Feb 6, 2018
Leaving home to go to college can be pretty traumatic, but if you're on a traditional path and move right into a dormitory, that trauma can be mellowed a lot. You don't necessarily have to cook every meal for yourself, and you're unlikely to have to start buying your own toilet paper. There are still rules in a dormitory, so you're still expected to behave as if others are watching you.
But leaving college, moving away from friends and family, and starting something completely out of your comfort zone can be a much bigger adjustment.
When I graduated and planned to move from Fort Collins, Colorado, to Washington D.C. for a paid internship, I couldn't have been more confident and excited for my next adventure. But subconsciously, I must have had my doubts. When I drove my mother to the airport after spending graduation weekend together, I melted down. The reality that my childhood was coming to an end, and that I didn't have a plan for the next time I would see anyone in my family hit me like a ton of bricks.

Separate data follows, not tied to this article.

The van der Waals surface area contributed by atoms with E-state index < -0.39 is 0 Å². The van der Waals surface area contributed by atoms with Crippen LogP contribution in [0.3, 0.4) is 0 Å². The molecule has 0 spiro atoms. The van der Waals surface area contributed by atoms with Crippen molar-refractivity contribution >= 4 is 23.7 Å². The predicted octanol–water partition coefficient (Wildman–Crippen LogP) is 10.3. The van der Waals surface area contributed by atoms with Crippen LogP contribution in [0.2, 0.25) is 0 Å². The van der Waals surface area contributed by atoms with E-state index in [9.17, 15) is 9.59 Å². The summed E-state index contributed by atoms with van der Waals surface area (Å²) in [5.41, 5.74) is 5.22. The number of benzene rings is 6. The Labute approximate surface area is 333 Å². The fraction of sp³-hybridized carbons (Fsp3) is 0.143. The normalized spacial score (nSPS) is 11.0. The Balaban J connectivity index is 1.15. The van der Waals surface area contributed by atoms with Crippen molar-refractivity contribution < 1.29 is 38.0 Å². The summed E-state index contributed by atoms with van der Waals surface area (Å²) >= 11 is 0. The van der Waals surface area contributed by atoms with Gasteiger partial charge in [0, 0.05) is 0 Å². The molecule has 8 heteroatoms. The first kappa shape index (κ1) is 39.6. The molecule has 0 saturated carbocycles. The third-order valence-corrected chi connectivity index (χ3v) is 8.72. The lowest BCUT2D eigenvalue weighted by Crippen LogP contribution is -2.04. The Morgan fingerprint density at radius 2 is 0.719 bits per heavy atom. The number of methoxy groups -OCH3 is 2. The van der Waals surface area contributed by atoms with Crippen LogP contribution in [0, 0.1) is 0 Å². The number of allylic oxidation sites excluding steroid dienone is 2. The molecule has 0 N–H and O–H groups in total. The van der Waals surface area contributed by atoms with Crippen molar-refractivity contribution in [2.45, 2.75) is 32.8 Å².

It wasn't until years later that I realized the value of this story from my past, the lessons I learned, and the evidence that story gave me to step into new environments with confidence and courage.